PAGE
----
5. John Ssebunya
It is said that John Ssebunya, also known as ‘The Ugandan Monkey Boy,’ ran away from home when he was three years old after witnessing his father murder his mother. He fled to the Ugandan jungles where he was said to be taken care of by green African monkeys. In 1991 he was found hiding in a tree by a woman named Millie who was a local tribeswoman. After spotting him she went back to her village to alert the men who then went into the jungle to capture John. While they were eventually successful, John and the monkeys, which had become his protectors, fought back, throwing sticks to defend him. In the end he was captured and taken back the village.
Once back in the village he was cleaned up but his entire body was covered in hair called hypertrichosis, a condition that brings about excessive amounts of hair in places that there usually isn’t hair. Also since he was living in the wild he had contracted a case of intestinal worms that were said to be over half a meter long once they exited his body. He was full of injuries- mainly his knees from imitating how a monkey walks. He was then given to Paul and Molly Wasswa who ran an orphanage, and the two taught him how to speak, though many believe he knew how to talk before running away. Today he sings with the Pearl of Africa children’s choir and exhibits little to no animalistic behavior.
4. Kamala and Amala
The story of two young girls, Kamala and Amala, is one of the most famous cases of feral children. Kamala was 8 years old and Amala was said to be 1 ½ when they were found in 1920. Both girls had spent most of their lives abandoned and alone. The two were found in Midnapore, India in a wolves’ den. Despite being found together, those who investigated the case believe that the two were not sisters but were simply abandoned around the same time or taken by wolves. The girls were found after stories spread throughout the village of two “ghostly spirit figures” that were often seen with the wolves that lived in the Bengal jungle. The local villagers were scared of the said spirits and called in a Reverend, Joseph Singh, to get to the bottom of it all. To see what was really going on, Singh hid in a tree above the cave and waited. When he saw the wolves exit the cave he waited and then saw two hunched over figures peek their heads out of the cave. He wrote down what he saw, describing them as “hideous looking with foot and body like a human being.” He said that the girls ran on all fours and had no real traits of being human.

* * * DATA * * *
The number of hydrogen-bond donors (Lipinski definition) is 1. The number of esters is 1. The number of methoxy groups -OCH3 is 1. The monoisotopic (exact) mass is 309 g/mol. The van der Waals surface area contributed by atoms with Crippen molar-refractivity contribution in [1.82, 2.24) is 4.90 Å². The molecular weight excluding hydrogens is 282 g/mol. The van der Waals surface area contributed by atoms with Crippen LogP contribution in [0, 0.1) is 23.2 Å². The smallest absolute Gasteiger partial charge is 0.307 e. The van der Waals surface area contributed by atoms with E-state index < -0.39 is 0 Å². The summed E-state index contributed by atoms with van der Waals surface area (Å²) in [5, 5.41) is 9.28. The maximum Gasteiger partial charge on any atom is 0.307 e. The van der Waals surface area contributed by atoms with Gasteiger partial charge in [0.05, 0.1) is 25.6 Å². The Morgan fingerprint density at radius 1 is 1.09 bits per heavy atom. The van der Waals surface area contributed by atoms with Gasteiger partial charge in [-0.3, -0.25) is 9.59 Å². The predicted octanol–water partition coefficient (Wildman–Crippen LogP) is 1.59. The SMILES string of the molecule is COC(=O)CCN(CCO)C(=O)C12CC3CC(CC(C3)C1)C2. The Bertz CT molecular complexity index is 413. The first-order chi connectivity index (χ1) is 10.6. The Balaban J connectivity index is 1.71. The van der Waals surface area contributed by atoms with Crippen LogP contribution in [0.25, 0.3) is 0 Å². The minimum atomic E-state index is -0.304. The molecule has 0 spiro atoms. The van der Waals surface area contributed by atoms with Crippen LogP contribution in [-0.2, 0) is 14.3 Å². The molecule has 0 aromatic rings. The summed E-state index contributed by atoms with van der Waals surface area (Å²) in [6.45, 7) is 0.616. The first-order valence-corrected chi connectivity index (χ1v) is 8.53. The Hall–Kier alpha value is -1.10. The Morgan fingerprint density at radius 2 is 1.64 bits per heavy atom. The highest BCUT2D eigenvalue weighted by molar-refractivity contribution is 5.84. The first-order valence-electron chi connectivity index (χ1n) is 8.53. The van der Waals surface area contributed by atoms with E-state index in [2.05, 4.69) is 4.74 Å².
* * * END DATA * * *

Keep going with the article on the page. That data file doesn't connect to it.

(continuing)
Singh eventually captured the girls, though he had no experience in rehabilitating them. The girls slept curled together, growled, tore off their clothing, ate nothing but raw meat, howled, and were physically deformed. The tendons and joints in their arms and legs shortened, making it impossible to walk upright. The two also had no interest in interacting with humans. Some say that their senses were impeccable, especially when it came to hearing and seeing, but even their sense of smell was sharp. Amala eventually died due to a sickness, which then caused Kamala to go into a long-stage of mourning. Singh thought she would die but she did not and he started a rehabilitation program to help heal her- she eventually learned to walk upright and say a few words. She died of kidney failure in 1929.
3. Victor of Aveyron
Victor ‘the Wild Boy of Aveyron’ is another name on the list that you may sound familiar. Some say that he could be the first documented cause of autism, but he is definitely a well known case of a child that was left alone in the wild. At the end of the 18th century, several people saw Victor wandering in the Saint Sernin sur Rance woods, which is located in southern France. Victor was captured a first time and somehow escaped. It wasn’t until January 8, 1800 that he was caught again after coming out of the woods on his own, though he was spotted several times in 1798 and 1799. At this time he was said to be about 12 years old. His body was covered in scars and he was unable to speak a word. He was taken back to town where he was generally accepted, though once the news spread, many came forward wanting to examine him.